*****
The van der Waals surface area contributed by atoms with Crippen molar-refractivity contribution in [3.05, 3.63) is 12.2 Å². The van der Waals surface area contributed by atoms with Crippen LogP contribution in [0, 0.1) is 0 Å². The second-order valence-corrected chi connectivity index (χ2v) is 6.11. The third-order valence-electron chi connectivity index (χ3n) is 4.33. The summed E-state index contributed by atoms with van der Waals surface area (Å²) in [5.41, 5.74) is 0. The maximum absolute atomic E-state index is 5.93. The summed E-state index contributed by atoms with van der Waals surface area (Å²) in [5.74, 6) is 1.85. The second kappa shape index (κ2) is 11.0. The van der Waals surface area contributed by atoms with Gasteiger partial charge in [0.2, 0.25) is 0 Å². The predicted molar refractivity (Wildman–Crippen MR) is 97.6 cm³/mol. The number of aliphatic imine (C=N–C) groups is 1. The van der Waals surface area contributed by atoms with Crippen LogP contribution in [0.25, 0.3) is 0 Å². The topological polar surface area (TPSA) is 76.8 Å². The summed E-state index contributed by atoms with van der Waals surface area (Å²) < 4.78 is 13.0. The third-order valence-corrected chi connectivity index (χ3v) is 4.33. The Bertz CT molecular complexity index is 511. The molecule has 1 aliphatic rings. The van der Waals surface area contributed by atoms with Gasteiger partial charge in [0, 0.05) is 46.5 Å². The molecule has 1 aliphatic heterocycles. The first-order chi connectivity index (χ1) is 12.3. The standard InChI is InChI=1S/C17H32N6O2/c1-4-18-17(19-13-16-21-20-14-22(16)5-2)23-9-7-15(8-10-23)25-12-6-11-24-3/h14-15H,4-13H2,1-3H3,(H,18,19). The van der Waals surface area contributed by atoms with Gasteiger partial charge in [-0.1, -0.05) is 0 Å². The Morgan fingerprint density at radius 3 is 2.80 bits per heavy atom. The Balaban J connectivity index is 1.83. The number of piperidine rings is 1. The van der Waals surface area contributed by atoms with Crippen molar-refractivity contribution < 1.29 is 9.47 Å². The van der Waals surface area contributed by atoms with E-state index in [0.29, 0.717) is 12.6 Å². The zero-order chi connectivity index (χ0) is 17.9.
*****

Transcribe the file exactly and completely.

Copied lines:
The van der Waals surface area contributed by atoms with Crippen molar-refractivity contribution in [3.05, 3.63) is 12.2 Å². The van der Waals surface area contributed by atoms with Crippen LogP contribution in [0, 0.1) is 0 Å². The second-order valence-corrected chi connectivity index (χ2v) is 6.11. The third-order valence-electron chi connectivity index (χ3n) is 4.33. The summed E-state index contributed by atoms with van der Waals surface area (Å²) in [5.41, 5.74) is 0. The maximum absolute atomic E-state index is 5.93. The summed E-state index contributed by atoms with van der Waals surface area (Å²) in [5.74, 6) is 1.85. The second kappa shape index (κ2) is 11.0. The van der Waals surface area contributed by atoms with Gasteiger partial charge in [0.2, 0.25) is 0 Å². The predicted molar refractivity (Wildman–Crippen MR) is 97.6 cm³/mol. The number of aliphatic imine (C=N–C) groups is 1. The van der Waals surface area contributed by atoms with Crippen LogP contribution in [0.25, 0.3) is 0 Å². The topological polar surface area (TPSA) is 76.8 Å². The summed E-state index contributed by atoms with van der Waals surface area (Å²) < 4.78 is 13.0. The third-order valence-corrected chi connectivity index (χ3v) is 4.33. The Bertz CT molecular complexity index is 511. The molecule has 1 aliphatic rings. The van der Waals surface area contributed by atoms with Gasteiger partial charge in [0, 0.05) is 46.5 Å². The molecule has 1 aliphatic heterocycles. The first-order chi connectivity index (χ1) is 12.3. The standard InChI is InChI=1S/C17H32N6O2/c1-4-18-17(19-13-16-21-20-14-22(16)5-2)23-9-7-15(8-10-23)25-12-6-11-24-3/h14-15H,4-13H2,1-3H3,(H,18,19). The van der Waals surface area contributed by atoms with Gasteiger partial charge in [-0.1, -0.05) is 0 Å². The Morgan fingerprint density at radius 3 is 2.80 bits per heavy atom. The Balaban J connectivity index is 1.83. The number of piperidine rings is 1. The van der Waals surface area contributed by atoms with Crippen molar-refractivity contribution < 1.29 is 9.47 Å². The van der Waals surface area contributed by atoms with E-state index in [0.29, 0.717) is 12.6 Å². The zero-order chi connectivity index (χ0) is 17.9.